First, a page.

At age 24, I spent a lot of time thinking about writing and drawing, signif­i­cantly less time actually writing and drawing. I had finished exactly one (1) short story, several years prior. This event expanded my ouvre by a signif­i­cant percentage. It was a tiny revolution.

When you start a creative project but don’t finish, the expe­ri­ence drags you down. Worst of all is when you never deci­sively abandon a project, instead allowing it to fade into forgetfulness. The fades add up; they become a gloomy haze that whispers, you’re not the kind of person who DOES things.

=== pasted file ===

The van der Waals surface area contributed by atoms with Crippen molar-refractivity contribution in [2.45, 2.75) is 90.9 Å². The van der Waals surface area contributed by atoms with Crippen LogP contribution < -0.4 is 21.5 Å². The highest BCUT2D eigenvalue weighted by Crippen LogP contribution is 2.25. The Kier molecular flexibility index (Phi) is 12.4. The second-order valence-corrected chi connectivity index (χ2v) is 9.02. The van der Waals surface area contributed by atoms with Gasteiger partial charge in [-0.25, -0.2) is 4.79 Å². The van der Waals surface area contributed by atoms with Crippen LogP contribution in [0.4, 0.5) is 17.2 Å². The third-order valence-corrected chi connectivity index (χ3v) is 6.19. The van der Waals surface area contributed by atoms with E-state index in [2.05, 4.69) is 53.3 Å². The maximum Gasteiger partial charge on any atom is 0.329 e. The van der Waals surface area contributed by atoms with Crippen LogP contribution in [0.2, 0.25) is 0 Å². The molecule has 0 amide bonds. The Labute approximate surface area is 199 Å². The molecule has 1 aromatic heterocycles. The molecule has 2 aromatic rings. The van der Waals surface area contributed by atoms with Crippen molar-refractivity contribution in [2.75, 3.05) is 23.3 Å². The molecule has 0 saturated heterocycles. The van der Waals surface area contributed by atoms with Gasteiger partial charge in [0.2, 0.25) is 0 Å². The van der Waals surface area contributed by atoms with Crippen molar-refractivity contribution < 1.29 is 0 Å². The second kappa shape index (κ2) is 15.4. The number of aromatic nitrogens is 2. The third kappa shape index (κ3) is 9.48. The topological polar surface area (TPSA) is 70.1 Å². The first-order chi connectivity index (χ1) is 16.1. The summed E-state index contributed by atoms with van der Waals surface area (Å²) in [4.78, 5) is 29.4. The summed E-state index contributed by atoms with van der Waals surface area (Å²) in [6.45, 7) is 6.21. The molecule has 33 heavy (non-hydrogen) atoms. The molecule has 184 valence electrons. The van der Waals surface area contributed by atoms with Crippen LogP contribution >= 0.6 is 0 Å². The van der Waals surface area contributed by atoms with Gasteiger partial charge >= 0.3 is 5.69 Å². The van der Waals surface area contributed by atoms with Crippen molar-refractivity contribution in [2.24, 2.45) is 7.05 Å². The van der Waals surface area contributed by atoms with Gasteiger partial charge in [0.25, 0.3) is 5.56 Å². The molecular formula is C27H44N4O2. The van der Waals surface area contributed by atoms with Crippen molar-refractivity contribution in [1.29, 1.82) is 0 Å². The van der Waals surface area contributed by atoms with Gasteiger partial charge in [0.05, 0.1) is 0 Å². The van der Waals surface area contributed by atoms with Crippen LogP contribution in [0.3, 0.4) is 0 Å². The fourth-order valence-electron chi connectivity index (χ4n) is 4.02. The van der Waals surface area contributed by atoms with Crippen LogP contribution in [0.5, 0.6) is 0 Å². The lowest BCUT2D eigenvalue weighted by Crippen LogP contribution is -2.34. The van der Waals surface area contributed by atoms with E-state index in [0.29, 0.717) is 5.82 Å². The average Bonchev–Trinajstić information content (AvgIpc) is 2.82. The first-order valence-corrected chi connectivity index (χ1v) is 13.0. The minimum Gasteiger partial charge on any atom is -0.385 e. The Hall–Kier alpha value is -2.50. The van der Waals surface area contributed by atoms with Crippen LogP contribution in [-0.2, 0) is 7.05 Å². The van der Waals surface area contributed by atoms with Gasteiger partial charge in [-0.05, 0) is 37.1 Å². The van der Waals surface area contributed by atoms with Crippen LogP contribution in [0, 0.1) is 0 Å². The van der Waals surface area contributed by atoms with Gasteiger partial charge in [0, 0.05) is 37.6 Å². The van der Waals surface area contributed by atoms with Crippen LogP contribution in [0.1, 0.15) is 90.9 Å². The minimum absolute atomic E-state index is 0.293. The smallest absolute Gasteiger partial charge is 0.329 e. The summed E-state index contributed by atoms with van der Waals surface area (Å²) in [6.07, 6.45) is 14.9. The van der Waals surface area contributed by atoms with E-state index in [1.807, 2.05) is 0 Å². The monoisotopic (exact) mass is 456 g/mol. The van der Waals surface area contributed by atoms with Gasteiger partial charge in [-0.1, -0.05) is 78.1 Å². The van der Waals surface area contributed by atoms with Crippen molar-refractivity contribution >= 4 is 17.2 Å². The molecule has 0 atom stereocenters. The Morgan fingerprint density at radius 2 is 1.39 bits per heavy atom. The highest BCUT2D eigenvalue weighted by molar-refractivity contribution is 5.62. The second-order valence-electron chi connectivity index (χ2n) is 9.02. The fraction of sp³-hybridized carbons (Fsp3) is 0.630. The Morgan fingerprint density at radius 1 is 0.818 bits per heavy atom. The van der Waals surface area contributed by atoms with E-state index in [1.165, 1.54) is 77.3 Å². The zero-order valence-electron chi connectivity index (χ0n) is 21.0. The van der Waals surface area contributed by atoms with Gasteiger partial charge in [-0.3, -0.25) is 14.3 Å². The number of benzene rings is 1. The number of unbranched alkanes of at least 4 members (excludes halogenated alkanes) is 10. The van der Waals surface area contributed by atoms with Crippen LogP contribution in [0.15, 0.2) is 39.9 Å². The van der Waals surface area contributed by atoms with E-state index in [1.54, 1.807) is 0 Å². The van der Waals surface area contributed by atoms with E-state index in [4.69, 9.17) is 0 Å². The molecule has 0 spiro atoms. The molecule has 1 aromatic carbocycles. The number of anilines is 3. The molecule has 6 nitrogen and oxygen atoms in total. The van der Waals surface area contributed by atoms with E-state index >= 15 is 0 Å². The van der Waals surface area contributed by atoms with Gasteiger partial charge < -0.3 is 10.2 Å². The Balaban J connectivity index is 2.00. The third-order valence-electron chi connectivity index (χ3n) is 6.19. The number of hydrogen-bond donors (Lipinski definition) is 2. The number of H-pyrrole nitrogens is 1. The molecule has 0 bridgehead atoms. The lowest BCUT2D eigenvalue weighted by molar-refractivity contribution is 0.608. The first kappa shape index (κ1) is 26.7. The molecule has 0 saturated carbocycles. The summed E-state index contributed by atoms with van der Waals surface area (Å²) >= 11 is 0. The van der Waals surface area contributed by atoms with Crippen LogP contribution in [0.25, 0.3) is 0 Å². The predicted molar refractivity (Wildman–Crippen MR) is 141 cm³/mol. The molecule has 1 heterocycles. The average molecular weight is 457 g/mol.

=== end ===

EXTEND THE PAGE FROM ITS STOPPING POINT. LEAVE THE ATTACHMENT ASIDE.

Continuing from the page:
When you start and finish, by contrast — and it can be a project of any scope: a 24-hour comic, a one-page short story, truly anything — it is powerful fuel that goes straight back into the tank. When a project is finished, it exits the realm of “this is gonna be great” and becomes instead something you (and perhaps others) can actually evaluate. Even if that eval­u­a­tion is disastrous, it is also, I will insist, thrilling and productive. A project finished is the pump of a piston, preparing the engine for the next one.

Unfinished work drags and depresses; finished work redoubles and accelerates.